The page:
• buying community activities instead of going to a day centre

You are not allowed to use your Direct Payment to buy:

  • things that health services should provide like wheelchairs, medicines or pads for people who are incontinent
  • treatment that health services should provide such as physiotherapy or chiropody
  • things that the Council provides directly
  • regular household expenses that everyone has such as gas, electricity, rent or food shopping
  • alcohol, cigarettes or using it for gambling
  • equipment that could be classed as an offensive weapon. For example knives or guns 
  • anything else that is against the law!
  • employ a close relative who lives in the same household as you
  • giving cash to other people for doing things for you . It is ok to buy things with cash as long as you get receipts and it has been agreed with the social worker.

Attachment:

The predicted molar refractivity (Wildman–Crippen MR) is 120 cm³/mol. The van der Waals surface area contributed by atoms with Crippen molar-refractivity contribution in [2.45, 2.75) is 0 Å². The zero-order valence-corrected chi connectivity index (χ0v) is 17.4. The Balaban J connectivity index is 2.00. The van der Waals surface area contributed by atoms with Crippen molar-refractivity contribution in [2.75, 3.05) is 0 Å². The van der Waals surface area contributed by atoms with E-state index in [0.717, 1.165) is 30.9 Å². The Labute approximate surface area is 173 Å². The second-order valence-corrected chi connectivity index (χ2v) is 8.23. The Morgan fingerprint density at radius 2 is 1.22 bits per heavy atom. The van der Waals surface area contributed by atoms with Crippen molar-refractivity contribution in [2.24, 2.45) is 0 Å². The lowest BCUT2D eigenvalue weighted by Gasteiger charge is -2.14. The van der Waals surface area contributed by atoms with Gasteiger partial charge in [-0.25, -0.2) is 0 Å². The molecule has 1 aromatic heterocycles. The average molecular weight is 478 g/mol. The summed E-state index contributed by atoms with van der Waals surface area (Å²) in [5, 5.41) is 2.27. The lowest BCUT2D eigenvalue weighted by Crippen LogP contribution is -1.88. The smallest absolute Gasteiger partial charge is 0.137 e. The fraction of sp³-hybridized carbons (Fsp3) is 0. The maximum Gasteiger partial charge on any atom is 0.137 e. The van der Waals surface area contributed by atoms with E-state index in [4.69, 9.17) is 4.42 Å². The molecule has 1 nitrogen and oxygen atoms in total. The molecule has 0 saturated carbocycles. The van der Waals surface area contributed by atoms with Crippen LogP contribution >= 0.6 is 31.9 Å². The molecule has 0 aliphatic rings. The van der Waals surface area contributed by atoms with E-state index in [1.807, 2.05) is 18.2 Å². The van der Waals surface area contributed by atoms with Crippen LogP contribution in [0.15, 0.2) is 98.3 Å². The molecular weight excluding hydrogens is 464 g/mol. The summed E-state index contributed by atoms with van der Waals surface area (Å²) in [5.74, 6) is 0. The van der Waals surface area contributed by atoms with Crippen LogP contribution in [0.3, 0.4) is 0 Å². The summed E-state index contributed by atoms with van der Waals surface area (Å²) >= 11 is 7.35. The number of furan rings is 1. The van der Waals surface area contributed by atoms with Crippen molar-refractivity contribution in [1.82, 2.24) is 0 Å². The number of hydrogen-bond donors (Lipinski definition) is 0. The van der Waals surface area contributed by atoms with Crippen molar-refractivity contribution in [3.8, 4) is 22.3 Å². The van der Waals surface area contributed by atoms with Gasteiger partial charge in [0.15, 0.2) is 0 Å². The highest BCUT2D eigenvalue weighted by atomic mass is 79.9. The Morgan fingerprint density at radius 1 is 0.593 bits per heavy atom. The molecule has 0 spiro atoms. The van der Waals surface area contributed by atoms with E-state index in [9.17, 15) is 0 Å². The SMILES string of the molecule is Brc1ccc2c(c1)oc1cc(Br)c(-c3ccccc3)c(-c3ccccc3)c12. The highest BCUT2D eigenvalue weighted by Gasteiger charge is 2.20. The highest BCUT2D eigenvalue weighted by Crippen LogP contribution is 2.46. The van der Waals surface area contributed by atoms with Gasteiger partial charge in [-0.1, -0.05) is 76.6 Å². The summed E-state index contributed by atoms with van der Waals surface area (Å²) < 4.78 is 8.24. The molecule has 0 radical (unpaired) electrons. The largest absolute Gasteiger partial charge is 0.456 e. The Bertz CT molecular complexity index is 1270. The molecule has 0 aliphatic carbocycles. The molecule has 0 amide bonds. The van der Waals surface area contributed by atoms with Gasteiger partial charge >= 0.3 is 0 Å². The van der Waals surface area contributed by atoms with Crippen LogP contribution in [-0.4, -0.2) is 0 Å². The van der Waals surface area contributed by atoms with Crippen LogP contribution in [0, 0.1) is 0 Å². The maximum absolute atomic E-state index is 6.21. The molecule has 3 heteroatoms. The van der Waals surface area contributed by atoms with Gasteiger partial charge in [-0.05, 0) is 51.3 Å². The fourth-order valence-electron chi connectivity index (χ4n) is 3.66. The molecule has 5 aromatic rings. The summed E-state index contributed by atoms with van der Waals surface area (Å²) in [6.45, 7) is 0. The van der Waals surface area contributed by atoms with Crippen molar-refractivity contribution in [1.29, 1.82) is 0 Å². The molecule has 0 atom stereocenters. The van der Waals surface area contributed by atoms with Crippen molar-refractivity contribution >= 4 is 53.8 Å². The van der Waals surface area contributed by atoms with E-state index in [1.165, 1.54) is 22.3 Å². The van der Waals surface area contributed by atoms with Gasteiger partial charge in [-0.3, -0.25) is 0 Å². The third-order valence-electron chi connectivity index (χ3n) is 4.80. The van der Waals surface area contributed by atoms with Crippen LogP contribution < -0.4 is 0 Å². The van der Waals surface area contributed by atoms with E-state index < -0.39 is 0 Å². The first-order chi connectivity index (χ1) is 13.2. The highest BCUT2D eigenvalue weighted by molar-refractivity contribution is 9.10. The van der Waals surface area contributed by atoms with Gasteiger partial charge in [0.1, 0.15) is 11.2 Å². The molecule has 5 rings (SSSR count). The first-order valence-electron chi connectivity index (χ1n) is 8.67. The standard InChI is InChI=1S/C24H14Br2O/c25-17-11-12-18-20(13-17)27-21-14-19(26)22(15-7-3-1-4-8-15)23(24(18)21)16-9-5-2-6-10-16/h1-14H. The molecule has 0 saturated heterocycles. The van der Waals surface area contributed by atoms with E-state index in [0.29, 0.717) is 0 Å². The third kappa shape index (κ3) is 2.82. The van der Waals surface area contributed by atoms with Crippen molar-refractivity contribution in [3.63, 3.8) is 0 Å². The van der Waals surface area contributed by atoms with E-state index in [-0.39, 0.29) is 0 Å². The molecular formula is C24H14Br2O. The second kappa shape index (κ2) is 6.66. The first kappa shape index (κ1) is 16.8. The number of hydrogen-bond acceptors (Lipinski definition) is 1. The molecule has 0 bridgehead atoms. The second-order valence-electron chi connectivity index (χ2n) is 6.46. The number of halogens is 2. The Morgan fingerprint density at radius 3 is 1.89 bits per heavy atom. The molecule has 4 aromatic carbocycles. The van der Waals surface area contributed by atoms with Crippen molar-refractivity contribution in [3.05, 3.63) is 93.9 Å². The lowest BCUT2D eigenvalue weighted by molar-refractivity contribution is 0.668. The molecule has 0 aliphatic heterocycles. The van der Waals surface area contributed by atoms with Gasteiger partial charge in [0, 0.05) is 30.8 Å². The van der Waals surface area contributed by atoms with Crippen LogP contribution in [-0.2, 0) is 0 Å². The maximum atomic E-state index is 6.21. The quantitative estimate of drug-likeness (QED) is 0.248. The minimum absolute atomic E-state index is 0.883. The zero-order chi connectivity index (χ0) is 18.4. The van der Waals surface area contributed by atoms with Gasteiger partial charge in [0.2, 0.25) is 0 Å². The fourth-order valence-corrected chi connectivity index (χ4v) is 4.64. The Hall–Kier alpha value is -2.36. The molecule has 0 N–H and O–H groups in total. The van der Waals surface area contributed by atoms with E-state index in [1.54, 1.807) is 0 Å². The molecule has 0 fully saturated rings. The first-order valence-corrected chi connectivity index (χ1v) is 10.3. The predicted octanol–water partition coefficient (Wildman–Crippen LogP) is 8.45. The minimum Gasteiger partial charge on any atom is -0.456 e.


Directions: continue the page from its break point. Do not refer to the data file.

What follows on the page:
How do I use direct payments?

To use direct payment you have to: 

  • have a separate bank account for your direct payment and keep your own money separate (apart from your financial contribution, if you have one)
  • be able to show us how you have spent your direct payment.  This means that you have to keep receipts and bank statements.
  • pay the money back if you cannot prove how you have spent it or have spent it in ways that we haven’t agreed to. The Council can take legal action against you if you do not do so, because we have to protect public money.

If you use your direct payment to employ personal assistants, you are an employer. This might sound difficult and there are rules you must follow but we can help you.